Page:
It’s 2020, and that means it is a presidential election year. Regardless if you are a republican, democrat, or third-party supporter, election years are always eventful and historical. Many events happen during the election cycle, and if one does not follow politics attentively, it can be confusing for them to understand and follow. The events consist of party debates, campaigning, caucuses, primaries, conventions, general election debates, and then finally, the election itself. The purpose of this post to give a better understanding of what to look forward to for the 2020 election.
Let us begin with the political party debate. Throughout 2019 the democrat nominees have battled it out on stage. The DNC, Democrat National Committee, sponsors their debates, and the RNC, Republican National Committee, sponsors the republican debates. Each DNC and RNC have their own set of rules, and these rules often change. The point of these debates is to learn about each candidate’s plan and policies; their goal is to win over the party’s base. There are 12 scheduled democratic debates for the 2020 election. They started in June 2019 and will end in April 2020. There was only one republican debate scheduled that was in September 2019.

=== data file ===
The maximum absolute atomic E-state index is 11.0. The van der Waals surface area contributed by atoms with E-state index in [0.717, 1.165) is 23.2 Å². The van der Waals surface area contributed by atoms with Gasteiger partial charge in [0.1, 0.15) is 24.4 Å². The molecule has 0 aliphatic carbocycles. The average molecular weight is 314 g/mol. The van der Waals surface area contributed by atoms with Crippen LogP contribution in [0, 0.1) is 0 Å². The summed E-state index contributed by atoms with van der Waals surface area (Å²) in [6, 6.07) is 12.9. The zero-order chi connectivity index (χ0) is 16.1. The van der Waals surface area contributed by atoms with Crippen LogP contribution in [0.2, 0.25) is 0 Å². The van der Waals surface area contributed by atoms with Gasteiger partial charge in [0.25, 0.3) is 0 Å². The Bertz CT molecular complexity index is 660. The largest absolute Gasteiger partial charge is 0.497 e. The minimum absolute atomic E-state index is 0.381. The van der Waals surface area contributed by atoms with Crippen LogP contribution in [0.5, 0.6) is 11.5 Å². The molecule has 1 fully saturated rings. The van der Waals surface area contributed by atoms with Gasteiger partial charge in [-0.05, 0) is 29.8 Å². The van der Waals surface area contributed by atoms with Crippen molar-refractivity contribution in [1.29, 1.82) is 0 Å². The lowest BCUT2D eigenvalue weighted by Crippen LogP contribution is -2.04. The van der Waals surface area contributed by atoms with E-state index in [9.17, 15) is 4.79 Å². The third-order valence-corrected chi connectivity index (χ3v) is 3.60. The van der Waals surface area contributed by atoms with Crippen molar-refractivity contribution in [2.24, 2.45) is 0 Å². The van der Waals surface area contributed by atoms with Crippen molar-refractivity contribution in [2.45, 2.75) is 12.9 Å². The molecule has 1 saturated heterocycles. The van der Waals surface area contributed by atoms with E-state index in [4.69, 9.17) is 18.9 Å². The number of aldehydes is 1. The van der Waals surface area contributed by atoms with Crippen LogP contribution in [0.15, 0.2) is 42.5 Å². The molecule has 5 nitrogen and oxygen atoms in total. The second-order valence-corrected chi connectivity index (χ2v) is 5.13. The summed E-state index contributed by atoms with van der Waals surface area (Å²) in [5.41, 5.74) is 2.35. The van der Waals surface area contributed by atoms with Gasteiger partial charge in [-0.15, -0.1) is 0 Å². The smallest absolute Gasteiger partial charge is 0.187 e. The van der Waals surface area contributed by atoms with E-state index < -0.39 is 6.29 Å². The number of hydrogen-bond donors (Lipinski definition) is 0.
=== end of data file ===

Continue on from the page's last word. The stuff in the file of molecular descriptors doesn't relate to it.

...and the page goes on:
The official kickoff of 2020 is the Iowa caucus, which happened on February 3, 2020. The DNC runs the democrat caucus, and the RNC runs the republican caucus. The participants gather at precedents or selected local areas: the candidate’s supporters and the undecided divide into groups. Supporters give speeches about each candidate to try to convince others to support their candidate. When determining the delegates for the candidates, it is all based on the number of the group’s voters. Unlike caucuses, many states have primary voting, which means each primary may have different rules depending on the state. Primaries are usually closed or open. If it is closed, your voter registration must contain that political party in order to vote for that party in the primary. If it is open, that means you can vote any party regardless of what you are registered. This method allows American citizens to vote for their choice for the nominee of the party. This process ends on June 7, 2020.
Polling, campaigning, and rallies are the most popular occurrence you will see during an election year. Polling gives the candidates, experts, and the public an idea of who the citizens most likely to support. However, the polls can go up down on daily bases. Campaigning is the adds consistently on TV, radio, and the internet for months. Countless brochures will be distributed in the mail, and you get calls, emails, and house visits asking for support. There is usually a local campaign office setup throughout each state for volunteers to lend a helping hand. Rallies, on the other hand, can pop up any moment in any state; it is a very educational way to learn about the candidate. Typically, local politicians of the same party will participate in these rallies. Depending on the candidate their maybe two supporters at one, and another rally may have 10,000 supporters.